These issues are well known at this point and President Donald Trump has now railed against the troubled catapults, in particular, on more than one occasion. During a recent trip to Japan, he claimed that may order the Navy to return to using steam catapults in future carriers. In an Email to The War Zone, Naval Sea Systems Command declined to comment on whether this was true or if it was even exploring alternative options for any future Ford-class ships.

Difficulties with EMALS and AAG have also resulted in delays in creating so-called “launch and recovery bulletins” that define the parameters for launching and recovering certain aircraft in certain configurations. As of February 2019, the Ford could only deploy F/A-18E/F Super Hornets or EA-18G Growlers with certain loadouts, though the Navy expected to have this issue resolved by the end of the year.

An F-35C, at right, along with an F/A-18E Super Hornet, on the deck of the USS Abraham Lincoln during tests in 2018., USN

It’s not clear when the Navy expects to even start validating the launch and recovery bulletins for the F-35C. In 2014, the Government Accountability Office (GAO), a Congressional watchdog, warned that Ford-class carriers might not have the ability to deploy with the Joint Strike Fighters until 2027 at the very earliest. The report also noted that, at the time, the Navy had not included the F-35C is in land-based testing of the AAG at all.

In that same report, GAO had expressed concerns about the regular delivery of spare parts for the jets to the carrier, especially replacement engines, to ensure adequate F-35C mission capable rates, something that remains an issue for the jets, in general. The Navy says that its new CMV-22B Osprey tilt-rotor will be able to sufficiently replace the aging C-2 Greyhound in the Carry Onboard Delivery (COD) role, including carrying the F-35’s engine.

Of course, the EMALS, AAG, and its inability to deploy the F-35C are just some of Ford‘s many woes. Just recently, the Navy admitted that not all of the ship’s advanced weapon elevators, which bring ordnance and other equipment up to the main deck, would be working by the time it returned to the fleet following a scheduled maintenance availability. The maintenance availability had already been extended due to a separate propulsion system issue. Ford is now not expected to return to whatever kind of duty it is capable of until at least October 2019.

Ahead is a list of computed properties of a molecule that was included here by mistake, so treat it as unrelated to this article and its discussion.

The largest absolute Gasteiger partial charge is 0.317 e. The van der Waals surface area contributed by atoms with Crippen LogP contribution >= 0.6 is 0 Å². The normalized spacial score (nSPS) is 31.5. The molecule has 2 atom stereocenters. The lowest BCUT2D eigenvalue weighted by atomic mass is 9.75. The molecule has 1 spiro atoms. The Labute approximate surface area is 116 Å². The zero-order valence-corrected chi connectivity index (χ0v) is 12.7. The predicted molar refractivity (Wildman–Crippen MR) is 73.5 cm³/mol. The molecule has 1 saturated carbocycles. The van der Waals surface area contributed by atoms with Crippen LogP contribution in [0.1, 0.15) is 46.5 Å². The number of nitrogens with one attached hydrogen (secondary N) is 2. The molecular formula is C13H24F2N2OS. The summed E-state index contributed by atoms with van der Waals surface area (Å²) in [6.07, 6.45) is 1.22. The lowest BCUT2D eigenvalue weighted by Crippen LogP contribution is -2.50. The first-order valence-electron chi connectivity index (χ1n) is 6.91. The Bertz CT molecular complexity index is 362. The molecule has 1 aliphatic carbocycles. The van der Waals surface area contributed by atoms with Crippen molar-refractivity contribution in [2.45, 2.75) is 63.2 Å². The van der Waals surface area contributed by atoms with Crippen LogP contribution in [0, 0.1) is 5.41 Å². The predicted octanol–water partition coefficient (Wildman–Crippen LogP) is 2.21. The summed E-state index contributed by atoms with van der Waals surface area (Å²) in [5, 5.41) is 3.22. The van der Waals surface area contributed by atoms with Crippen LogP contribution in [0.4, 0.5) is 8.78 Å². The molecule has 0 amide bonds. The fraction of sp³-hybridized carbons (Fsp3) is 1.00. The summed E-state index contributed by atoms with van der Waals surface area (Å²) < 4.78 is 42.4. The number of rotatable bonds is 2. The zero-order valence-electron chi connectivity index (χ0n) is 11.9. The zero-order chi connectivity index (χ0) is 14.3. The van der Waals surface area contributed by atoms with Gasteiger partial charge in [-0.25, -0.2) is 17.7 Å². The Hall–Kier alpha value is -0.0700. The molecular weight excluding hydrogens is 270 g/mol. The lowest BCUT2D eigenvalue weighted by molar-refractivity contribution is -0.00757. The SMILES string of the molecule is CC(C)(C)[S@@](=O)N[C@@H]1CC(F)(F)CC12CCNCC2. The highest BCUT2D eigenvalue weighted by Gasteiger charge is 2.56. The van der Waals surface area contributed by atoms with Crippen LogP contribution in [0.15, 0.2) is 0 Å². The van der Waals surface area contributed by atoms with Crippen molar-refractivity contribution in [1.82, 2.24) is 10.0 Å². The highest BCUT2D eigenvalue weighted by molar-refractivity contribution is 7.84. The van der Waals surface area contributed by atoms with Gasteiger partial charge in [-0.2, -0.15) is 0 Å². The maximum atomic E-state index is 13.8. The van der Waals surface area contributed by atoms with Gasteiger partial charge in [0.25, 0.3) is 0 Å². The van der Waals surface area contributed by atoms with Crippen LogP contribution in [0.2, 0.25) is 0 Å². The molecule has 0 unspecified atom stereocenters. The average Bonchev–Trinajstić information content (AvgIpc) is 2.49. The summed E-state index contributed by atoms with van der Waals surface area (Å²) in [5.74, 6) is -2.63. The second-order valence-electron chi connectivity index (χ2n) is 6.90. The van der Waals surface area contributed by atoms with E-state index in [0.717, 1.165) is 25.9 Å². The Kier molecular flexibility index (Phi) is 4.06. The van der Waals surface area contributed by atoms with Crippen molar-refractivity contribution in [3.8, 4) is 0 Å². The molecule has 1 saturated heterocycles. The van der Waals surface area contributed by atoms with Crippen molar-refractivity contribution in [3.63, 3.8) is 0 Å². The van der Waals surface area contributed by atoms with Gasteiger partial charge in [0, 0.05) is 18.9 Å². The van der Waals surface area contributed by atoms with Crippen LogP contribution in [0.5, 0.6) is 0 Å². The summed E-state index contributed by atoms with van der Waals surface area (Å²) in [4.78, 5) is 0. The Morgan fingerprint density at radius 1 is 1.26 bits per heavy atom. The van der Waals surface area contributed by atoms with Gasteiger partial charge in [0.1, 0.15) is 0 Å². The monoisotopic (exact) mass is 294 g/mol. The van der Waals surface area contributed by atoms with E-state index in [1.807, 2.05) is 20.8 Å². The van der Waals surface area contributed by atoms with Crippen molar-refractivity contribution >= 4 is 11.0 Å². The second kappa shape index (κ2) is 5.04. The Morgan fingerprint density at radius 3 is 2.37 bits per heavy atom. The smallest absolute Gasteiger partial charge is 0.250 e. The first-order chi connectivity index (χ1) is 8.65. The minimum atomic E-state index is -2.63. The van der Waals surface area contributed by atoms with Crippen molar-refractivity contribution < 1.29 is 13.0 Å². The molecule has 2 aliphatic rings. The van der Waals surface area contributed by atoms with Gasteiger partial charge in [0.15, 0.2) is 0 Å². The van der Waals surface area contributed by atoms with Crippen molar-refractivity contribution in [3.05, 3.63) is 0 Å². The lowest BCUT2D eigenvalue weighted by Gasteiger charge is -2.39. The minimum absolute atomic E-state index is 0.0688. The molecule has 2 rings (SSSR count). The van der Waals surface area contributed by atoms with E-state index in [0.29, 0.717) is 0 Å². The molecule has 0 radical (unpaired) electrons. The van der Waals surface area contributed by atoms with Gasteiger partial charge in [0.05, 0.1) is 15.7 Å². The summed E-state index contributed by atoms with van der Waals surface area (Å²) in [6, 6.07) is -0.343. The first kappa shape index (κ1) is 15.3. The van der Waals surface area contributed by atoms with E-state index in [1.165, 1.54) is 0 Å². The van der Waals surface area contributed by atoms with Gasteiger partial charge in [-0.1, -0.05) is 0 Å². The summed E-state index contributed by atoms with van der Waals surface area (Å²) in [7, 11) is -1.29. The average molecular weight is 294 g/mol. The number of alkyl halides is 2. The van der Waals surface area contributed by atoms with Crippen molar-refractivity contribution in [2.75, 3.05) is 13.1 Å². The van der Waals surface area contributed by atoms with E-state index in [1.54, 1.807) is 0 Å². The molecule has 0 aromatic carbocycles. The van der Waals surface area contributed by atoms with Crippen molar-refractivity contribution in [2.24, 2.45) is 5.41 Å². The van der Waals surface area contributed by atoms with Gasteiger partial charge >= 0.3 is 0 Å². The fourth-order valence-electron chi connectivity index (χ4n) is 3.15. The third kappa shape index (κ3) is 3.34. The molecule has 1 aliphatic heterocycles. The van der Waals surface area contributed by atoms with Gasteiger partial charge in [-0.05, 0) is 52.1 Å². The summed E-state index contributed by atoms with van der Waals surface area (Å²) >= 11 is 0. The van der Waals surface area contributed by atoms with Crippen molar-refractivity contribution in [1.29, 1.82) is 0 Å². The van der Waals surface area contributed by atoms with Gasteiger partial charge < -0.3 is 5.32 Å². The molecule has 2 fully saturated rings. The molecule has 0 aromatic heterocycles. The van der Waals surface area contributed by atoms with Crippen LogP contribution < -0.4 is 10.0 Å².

As it stands now, two years after the Navy received the ship, only a pair of Ford’s 11 AWEs are working. It’s unclear when they all might get certified for regular use. The Navy is now planning to build a land-based test facility for the elevators, but that won’t become operational until sometime in 2020. The elevators are absolutely critical to the ship’s ability to fight. In January 2019, Secretary of the Navy Richard Spencer had said Trump should fire him if the elevator issue didn’t get resolved by the end of the summer.

All of these issues – and there are many more – can only call into question Ford‘s utility in any capacity, including non-combat training and test missions. Members of Congress are clearly increasingly worried that the next ship in the class will be similarly limited. Just on June 4, 2019, Raytheon announced the completion of the final developmental test of the carrier’s integrated combat management system.

These persistent problems also come in the aftermath of a brief, but acrimonious battle between legislators and the Navy, along with the Pentagon and the White House, about the timeline for retiring Nimitz-class carriers. The Trump Administration has now backtracked completely on its still puzzling proposal to retire the USS Harry S. Truman prematurely and Congress is looking to prevent any reversal of that decision, but at a certain point, the existing flattops will begin to age out. The Navy already needs a functional replacement for the now decommissioned one-of-a-kind USS Enterprise.

If the Navy can’t start making real progress on the Ford program’s troubles, the service risks real operational shortfalls regardless of whether or not ships can deploy the F-35C.